My mother lacked a sense of direction.
Here is an example from my youth.
I needed to have my tonsils removed as a teen, and my doctor scheduled my surgery at Mercy Hospital on Ford Avenue in Owensboro. We drove into Owensboro Kentucky from Lewisport, went down Second Street to Frederica, turned right and followed Frederica to Ford Avenue, turned right and went down to the hospital. That part my mother could navigate, but she encountered trouble leaving the parking lot of the hospital.
Since my mother turned left off of Ford Avenue to enter the hospital parking lot, when she left out from the same entrance/exit drive from the hospital she turned left; she never could figure out why she could not find Frederica.
She kept going west until she hit Carter Road, turned on Carter, took it to Fourth Street then followed Fourth Street out of Owensboro. No amount of discussion or reasoning could make her see that if she turned left into a drive, she needed to turn right when leaving to retrace her steps.
Another time my aunt Juanita, my mother’s sister, and her husband Fred drove to our house in Lewisport from Louisville. They wanted to visit their sister Nettie who was sent to a nursing home in Dale, Ind.
They arrived early Saturday morning, and my dad drew a map, along with road names and numbers on it, to the nursing home in Dale, and off they went. The visiting hours for the nursing home ended at 6 p.m. so we expected them to arrive back in Lewisport by 7:30 p.m. at the latest.
That time came and passed, and they were not back. Since this was before cell phones, we could not call to see what the problem was. Another hour passed and they still were not home. At about 10 p.m. I went to bed, and my dad went to bed about an hour later.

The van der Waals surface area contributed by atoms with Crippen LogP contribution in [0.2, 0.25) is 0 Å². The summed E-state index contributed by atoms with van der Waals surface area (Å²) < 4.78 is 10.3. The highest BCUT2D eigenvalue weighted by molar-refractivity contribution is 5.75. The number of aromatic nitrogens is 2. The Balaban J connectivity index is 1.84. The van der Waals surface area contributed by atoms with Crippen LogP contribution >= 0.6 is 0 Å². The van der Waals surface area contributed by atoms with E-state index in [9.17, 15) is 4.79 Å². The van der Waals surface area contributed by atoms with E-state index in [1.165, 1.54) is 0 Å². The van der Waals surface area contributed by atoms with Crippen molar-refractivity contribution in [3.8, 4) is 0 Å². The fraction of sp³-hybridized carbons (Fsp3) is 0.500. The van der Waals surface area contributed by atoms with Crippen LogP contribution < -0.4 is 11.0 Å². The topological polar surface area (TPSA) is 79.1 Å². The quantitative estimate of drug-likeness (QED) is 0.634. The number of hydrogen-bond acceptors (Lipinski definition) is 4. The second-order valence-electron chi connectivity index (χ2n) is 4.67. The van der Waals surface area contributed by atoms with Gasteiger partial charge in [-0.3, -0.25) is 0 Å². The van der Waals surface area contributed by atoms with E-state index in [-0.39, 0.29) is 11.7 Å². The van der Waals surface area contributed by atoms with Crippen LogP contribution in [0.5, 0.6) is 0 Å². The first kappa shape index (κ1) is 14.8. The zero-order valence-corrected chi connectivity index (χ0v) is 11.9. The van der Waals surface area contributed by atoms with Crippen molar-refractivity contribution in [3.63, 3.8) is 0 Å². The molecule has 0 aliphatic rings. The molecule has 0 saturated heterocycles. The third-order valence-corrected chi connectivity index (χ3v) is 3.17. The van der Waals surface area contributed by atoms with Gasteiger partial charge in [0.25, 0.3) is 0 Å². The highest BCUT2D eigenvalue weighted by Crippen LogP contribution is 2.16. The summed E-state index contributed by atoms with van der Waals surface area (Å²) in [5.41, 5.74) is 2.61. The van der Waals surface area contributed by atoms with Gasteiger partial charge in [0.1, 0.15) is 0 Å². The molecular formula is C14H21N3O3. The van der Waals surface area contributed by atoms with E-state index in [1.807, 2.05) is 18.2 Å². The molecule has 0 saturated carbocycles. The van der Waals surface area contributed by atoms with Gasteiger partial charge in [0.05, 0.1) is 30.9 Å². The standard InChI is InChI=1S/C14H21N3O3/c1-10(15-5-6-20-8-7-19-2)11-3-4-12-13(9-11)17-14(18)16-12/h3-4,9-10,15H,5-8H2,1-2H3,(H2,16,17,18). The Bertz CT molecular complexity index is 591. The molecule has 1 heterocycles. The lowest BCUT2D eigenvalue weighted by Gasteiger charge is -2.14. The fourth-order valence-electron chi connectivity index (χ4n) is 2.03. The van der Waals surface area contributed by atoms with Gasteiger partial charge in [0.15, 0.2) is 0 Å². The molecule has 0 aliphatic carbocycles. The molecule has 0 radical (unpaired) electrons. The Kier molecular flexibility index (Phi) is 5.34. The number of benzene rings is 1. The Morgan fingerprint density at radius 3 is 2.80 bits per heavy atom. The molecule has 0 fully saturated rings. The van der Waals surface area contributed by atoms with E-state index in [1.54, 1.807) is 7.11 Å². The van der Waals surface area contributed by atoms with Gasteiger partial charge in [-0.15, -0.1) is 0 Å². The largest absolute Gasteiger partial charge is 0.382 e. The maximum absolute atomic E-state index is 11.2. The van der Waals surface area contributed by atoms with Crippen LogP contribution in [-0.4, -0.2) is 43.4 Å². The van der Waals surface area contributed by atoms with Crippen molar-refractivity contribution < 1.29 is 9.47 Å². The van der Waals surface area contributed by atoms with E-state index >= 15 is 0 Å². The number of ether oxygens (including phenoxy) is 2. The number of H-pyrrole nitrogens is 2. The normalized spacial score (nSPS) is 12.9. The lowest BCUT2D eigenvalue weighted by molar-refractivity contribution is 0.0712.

I found out the next day that they arrived in Lewisport at about 3 a.m. It turns out my uncle Fred handed the map to my mother as they left the nursing home, and had her navigate by the map. Unable to read a map, my mother looked at the map and started telling my uncle where to turn, based on them leaving Lewisport, not Dale, Ind.
Long story short, they ended up somewhere in Ohio!
Luckily they ran into a truck driver familiar with this area, and he told them how to get back here.The next morning my dad and mother were arguing over his map as my mother kept saying his map was wrong. He asked her if they were able to follow those directions and arrive at the nursing home, and my mother said yes. My dad asked her, “How did you get lost? I drew you a map to get there!”
I will never forget my mother’s answer: “You did not draw us a map on how to get back!”
My dad just stood there looking at her with the most dumbfounded look on his face. He did not know what to say back.
After they divorced, mom remarried and moved to Minnesota. I called her one day, and somehow we started talking about roads and her finding her way around Austin, MN. She said the road names confused her because they named their roads “14th Street NE or 18th street SW. She said, “All I know is where the sun rises and where the sun sets!”
I told her that if she knew where the sun rose, that is east, so if she if facing the rising sun, east was in front of her, north to her left, south to her right and west would be behind her. She was silent for a few seconds, and then she asked, “All the time?” After she said that I just shook my head and said, “Never mind.”
By Ralph Dickerson